Oregon Geographic Names is a compilation of the origin and meaning of place names in the U.S. state of Oregon, published by the Oregon Historical Society. The book was originally published in 1928. It was compiled and edited by Lewis A. McArthur. As of 2011[update], the book is in its seventh edition, which was compiled and edited by Lewis L. McArthur[a] (who died in 2018).
|Author||Lewis A. McArthur and Lewis L. McArthur (editors)|
|Subject||Oregon place names|
|Publisher||Oregon Historical Society|
|1928 (1st edition); 2003 (7th edition)|
|Pages||1073 pp. (7th edition)|
|LC Class||F874.M16 2003|
In its introduction, it identifies six periods in the history of the state which have contributed to the establishment of local names:
- The thousands of years of Native American life;
- The period of Spanish, British, French and early American exploration, with arrivals by sea and overland, exemplified by the activities of the Hudson's Bay Company and the Lewis and Clark Expedition;
- The pioneer period, up to and particularly including the days of the Oregon Trail;
- The period of Indian Wars and mining claims inspired by the California Gold Rush and later facilitated by the Mining Act of 1872;
- The period of homesteading between 1875 and 1925, which affected nine million acres (36,000 km²); and
- The modern period of neologisms
The seventh edition contains 6,252 entries, with references to another 2,679 names scattered throughout the text. Entries are listed in alphabetical order, beginning with A B Crossing, a railroad station in Coos County, and ending with Zwagg Island, an island near Brookings, Oregon.
The first three editions were edited by Lewis A. McArthur and published by Binford & Mort; Lewis L. McArthur took over from his father as of the fourth (1974) edition, which was the first to be published by the Oregon Historical Society Press.
The seventh edition also includes a CD-ROM with a complete biographic and geographic index as well as various maps of Oregon locations.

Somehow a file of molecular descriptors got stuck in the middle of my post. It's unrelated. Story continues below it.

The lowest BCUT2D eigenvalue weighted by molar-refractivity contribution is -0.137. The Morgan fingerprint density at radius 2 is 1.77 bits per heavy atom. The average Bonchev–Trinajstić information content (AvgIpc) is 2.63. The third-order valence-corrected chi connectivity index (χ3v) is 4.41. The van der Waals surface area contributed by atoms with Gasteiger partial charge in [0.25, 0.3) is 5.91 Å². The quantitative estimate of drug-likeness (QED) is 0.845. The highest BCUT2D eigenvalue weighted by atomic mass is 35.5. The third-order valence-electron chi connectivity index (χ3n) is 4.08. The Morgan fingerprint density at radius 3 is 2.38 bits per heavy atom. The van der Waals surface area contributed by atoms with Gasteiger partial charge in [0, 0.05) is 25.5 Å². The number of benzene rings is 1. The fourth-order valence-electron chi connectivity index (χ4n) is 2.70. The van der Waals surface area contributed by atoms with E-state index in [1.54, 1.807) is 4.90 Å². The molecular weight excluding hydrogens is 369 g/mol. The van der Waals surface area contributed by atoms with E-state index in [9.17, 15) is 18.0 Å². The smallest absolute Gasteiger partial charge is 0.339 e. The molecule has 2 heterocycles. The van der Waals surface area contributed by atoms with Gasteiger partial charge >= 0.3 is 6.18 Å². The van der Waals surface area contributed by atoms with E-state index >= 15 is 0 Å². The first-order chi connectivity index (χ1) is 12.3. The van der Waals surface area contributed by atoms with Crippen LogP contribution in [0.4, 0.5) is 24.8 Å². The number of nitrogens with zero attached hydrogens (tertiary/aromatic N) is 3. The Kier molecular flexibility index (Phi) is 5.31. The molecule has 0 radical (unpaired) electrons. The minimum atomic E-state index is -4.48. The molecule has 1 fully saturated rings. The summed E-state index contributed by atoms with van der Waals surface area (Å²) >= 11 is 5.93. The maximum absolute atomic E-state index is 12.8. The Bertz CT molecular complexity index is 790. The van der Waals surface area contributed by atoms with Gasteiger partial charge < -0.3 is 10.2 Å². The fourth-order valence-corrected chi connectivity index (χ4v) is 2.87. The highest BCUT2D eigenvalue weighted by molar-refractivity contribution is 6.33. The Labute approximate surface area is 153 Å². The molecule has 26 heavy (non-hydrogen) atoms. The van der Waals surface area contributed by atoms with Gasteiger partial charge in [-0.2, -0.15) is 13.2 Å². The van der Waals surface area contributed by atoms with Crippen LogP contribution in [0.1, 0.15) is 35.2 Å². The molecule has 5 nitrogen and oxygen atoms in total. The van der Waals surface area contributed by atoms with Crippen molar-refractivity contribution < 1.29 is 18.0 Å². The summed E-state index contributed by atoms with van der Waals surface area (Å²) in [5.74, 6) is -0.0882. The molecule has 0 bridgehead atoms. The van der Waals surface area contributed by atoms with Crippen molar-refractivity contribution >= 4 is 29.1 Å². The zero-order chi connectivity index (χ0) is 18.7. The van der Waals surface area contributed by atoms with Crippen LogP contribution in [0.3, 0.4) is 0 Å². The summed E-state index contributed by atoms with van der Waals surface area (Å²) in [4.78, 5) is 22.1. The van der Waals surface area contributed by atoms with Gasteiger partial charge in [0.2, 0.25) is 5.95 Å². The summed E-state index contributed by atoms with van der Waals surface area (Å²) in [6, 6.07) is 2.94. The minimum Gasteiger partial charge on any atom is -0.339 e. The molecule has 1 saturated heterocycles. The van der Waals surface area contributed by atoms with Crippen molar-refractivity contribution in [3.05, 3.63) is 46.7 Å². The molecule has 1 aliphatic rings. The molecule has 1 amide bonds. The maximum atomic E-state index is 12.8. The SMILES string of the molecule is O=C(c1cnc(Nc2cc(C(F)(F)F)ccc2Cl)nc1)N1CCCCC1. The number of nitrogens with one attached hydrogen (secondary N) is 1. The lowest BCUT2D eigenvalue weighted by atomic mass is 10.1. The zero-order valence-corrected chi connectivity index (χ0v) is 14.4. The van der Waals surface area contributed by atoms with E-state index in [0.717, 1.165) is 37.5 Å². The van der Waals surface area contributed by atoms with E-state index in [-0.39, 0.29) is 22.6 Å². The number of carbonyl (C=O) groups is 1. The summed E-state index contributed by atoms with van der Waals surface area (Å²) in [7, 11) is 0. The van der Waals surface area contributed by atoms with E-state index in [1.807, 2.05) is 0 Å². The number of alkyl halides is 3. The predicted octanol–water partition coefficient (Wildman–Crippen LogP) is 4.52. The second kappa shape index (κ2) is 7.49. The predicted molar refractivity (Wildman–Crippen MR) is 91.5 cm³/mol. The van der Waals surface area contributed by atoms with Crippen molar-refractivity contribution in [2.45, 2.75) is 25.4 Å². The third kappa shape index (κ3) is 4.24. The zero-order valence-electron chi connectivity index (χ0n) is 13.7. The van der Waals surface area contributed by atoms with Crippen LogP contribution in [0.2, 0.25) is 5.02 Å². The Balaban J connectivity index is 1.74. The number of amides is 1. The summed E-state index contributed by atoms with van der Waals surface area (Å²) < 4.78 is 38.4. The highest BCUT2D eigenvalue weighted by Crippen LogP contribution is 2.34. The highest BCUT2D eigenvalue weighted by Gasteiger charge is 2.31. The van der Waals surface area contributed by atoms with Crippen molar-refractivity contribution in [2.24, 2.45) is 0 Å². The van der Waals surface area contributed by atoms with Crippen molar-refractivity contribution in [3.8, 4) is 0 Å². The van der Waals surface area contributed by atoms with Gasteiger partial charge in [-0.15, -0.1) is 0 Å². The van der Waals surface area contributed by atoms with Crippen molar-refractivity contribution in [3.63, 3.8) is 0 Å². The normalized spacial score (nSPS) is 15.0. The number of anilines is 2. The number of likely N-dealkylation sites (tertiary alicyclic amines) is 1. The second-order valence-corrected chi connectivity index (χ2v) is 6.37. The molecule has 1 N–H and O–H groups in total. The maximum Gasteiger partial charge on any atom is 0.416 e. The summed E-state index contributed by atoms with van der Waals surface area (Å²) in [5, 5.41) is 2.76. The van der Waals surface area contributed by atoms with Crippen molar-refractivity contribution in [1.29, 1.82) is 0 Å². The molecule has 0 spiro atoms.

|Year||Edition||Editor||Publisher||Pages||Library of Congress|
|1928||1st||McArthur, Lewis A.||450pp.||LCCN 28-6175|
|1944||2nd||McArthur, Lewis A.||Binford & Mort||581pp.||LCCN 45-36769|
|1952||3rd||McArthur, Lewis A.||Binford & Mort||686pp.||LCCN 53-95|
|1974||4th||McArthur, Lewis L.||Oregon Historical Society||835pp.||ISBN 0-87595-038-8||LCCN 72-86812|
|1982||5th||McArthur, Lewis L.||Western Imprints (Oregon Historical Society)||839pp.||ISBN 0-87595-113-9||LCCN 82-18808|
|1992||6th||McArthur, Lewis L.||Oregon Historical Society||957pp.||ISBN 0-87595-236-4||LCCN 92-17234|
|2003||7th||McArthur, Lewis L.||Oregon Historical Society[b]||1073pp.||ISBN 0-87595-278-X||LCCN 2003-20467|
Lewis L. McArthur died in 2018. His daughter, Mary McArthur, reportedly took over editorship for the book's upcoming 8th edition.
McArthur, Lewis A.; McArthur, Lewis L. (2003). Oregon Geographic Names (Seventh ed.). Portland, Oregon: Oregon Historical Society Press. ISBN 978-0-87595-277-2.
- ^ Lewis' grandfather was Oregon Supreme Court justice Lewis Linn McArthur.
- ^ According to the Library of Congress (LCCN 2003-20467), the 7th edition was distributed by University of Washington Press
- ^ McArthur & McArthur 2003, Introduction p. xi.
- ^ McArthur & McArthur 2003, A B Crossing p. 1.
- ^ McArthur & McArthur 2003, Zwagg Island p. 1070.
- ^ "Book publishing". The Oregon Encyclopedia.
- ^ McArthur, Lewis Ankeny (1974). Oregon geographic names : McArthur, Lewis A. (Lewis Ankeny), 1883-1951 : Free Download, Borrow, and Streaming. Internet Archive (Fourth ed.). ISBN 9780875950389. Retrieved August 9, 2020.
- ^ McArthur & McArthur 2003.
- ^ McArthur & McArthur 2003, Preface p. viii.
- ^ Perry, Douglas (September 7, 2018). "Lewis McArthur, who set state's geographic names standard, dies". The Oregonian. p. A14.
- ^ Welch, Bob (June 22, 2008). "When studying Oregon names, McArthur reins [sic]". The Register-Guard. p. C17. Retrieved August 14, 2009.
- ^ Welch, Bob (September 9, 2008). "Place name takes its place on the map". The Register-Guard. p. B13. Retrieved August 14, 2009.
- ^ Richard, Terry (December 26, 2009). "Opie Dilldock Pass? Noti? What's in an Oregon name?". Retrieved February 3, 2012.